The Automotive Market is a Mirage for Traditional Chip Makers

High unit volume, limited revenue, and razor thin margins

There’s been a lot of buzz around the in car entertainment market lately thanks to the launch of Apple’s CarPlay. This technology is an extension of Apple’s iOS operating system that allows iPhone owners to pair their phones to their cars and enjoy a more or less native iOS experience rather than the consistently awful user interfaces that automaker have saddled their cars with since the early 2000’s. The simplest way to think of it is as slightly more integrated version of the display to projector or external monitor options found on most PC. The car’s touch screen and button based controls become dumb peripherals for controlling your iPhone. Thanks to Apple’s efforts consumers finally have what they’ve always wanted their in-car entertainment systems to be, extensions of their phones.

Apple Carplay

Of course CarPlay is vendor locked to Apple’s device and Google is heavily rumored to be working on its own version of CarPlay for Android devices. Microsoft will likely chime in at some point with an extension for cars of their Windows Phone OS. Let’s assume that automakers bow to consumer demand and add support for these extensions. Within five years the kludgy, counter intuitive, and poorly supported vendor specific infotainment systems that we have now will be a cringe worthy memory of the past. Instead you’ll pair your phone to your car with Bluetooth or WiFi Direct and then watch as your mobile OS takes over and gives you access to the features of your phone without the hassle of actually using your phone while driving.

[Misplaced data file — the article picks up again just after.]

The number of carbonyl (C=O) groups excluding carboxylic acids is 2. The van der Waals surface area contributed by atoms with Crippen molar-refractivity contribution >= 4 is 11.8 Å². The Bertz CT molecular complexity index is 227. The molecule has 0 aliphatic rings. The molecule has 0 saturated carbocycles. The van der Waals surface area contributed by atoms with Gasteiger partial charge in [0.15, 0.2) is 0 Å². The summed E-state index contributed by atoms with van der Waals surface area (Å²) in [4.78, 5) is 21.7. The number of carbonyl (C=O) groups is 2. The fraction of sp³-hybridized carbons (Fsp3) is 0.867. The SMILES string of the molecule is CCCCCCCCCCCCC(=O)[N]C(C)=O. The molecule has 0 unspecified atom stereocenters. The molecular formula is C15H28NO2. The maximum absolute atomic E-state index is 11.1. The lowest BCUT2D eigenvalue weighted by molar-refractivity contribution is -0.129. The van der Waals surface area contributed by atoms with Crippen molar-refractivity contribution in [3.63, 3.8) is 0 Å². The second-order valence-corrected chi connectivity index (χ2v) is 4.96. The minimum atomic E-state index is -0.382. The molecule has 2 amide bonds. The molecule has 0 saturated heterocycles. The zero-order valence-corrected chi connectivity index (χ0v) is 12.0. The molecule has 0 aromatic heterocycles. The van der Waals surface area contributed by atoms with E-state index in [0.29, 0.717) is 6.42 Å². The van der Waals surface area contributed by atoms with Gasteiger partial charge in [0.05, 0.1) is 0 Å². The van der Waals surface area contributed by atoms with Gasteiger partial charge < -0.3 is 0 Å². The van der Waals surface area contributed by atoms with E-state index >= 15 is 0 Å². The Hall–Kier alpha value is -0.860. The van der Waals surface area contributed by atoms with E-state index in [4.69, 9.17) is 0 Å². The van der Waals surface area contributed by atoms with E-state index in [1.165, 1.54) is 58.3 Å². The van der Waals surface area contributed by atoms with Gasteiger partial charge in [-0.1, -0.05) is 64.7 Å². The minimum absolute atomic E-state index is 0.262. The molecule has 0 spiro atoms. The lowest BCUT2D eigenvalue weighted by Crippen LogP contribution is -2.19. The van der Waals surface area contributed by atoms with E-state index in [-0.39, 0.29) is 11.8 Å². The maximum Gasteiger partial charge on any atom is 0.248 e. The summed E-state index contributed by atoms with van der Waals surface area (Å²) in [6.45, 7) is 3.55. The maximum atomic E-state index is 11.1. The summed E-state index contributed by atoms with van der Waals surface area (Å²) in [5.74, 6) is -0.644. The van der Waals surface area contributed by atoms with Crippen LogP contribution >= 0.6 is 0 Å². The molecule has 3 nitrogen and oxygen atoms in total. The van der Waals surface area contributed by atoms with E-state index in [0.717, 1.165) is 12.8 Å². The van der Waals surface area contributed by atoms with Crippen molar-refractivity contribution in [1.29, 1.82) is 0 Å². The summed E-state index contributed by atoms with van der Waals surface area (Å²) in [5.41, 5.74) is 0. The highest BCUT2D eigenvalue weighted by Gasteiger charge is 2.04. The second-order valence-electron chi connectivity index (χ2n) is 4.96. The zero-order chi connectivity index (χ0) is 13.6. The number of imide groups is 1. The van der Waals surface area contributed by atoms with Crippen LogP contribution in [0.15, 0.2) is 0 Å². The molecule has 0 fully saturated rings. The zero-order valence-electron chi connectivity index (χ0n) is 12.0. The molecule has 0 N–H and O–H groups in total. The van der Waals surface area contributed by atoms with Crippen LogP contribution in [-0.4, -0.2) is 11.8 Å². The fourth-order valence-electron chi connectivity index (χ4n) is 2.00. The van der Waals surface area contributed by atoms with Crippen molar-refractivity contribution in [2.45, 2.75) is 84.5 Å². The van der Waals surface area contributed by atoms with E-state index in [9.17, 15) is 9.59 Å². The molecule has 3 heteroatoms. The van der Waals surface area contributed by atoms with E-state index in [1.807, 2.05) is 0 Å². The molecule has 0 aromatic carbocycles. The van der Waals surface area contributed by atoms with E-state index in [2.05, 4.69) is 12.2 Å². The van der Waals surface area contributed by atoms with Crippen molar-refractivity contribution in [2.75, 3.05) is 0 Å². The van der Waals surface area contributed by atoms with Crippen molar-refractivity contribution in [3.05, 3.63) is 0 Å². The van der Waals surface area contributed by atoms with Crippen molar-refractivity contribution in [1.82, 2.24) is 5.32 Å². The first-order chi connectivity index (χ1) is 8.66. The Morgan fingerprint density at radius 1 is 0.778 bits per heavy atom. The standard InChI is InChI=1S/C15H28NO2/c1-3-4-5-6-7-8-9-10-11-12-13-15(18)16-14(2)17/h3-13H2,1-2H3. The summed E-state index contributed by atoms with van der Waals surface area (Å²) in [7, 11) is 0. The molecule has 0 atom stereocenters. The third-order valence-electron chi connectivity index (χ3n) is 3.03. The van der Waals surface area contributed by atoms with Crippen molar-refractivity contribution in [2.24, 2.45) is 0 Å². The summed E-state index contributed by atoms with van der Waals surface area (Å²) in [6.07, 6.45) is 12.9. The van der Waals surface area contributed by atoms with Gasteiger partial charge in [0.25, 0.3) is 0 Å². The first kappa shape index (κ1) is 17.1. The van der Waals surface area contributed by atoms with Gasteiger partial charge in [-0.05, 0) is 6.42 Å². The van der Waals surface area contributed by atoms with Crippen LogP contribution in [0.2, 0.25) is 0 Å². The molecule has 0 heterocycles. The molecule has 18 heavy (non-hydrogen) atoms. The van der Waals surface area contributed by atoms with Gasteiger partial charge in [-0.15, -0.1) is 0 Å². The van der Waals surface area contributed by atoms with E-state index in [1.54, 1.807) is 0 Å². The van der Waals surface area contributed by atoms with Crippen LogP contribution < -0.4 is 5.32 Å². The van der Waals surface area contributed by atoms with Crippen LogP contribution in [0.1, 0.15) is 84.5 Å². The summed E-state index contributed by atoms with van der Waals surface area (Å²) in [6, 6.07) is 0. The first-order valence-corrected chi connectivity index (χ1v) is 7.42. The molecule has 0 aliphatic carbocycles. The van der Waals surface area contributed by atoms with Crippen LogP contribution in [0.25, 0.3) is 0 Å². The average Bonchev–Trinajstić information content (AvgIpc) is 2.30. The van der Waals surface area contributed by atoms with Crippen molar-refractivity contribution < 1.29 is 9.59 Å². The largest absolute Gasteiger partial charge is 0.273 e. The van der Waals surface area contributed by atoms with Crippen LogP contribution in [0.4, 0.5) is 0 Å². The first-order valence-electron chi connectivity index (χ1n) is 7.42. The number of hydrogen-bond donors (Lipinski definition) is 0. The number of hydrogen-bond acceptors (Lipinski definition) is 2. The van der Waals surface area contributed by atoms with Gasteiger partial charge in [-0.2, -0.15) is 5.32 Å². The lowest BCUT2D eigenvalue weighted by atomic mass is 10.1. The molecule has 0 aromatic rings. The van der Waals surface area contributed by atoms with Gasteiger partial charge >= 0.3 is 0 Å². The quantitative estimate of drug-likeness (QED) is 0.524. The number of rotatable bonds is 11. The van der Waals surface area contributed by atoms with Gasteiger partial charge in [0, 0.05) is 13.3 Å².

That said the focus of this article isn’t on the advent of cars as extensions of phones but rather the implications of this trend upon traditional mobile chip makers. As it is there are only a few competitors in this market: Texas Instruments, Broadcomm, Renesas, Qualcomm, Nvidia, and Intel. TI is probably the largest player in the automotive market at the moment simply due to its extremely large portfolio of products for cars that range from infotainment chips to chips for anti-lock braking and stability control. There are a lot synergies within TI product portfolio, consequently automakers have been slow to move away from the company’s products. Certain car makers like Audi, Tesla, and others have been using chips from Nvidia’s Tegra line.  Although all signs point to car makers consistently picking the cheapest chips that Nvidia has to offer. Intel has forged partnership with other automakers like Nissan, Toyota, Kia, and Hyundai to use its Atom chips in select cars. Qualcomm is also a major player in this market thanks to its wireless modems.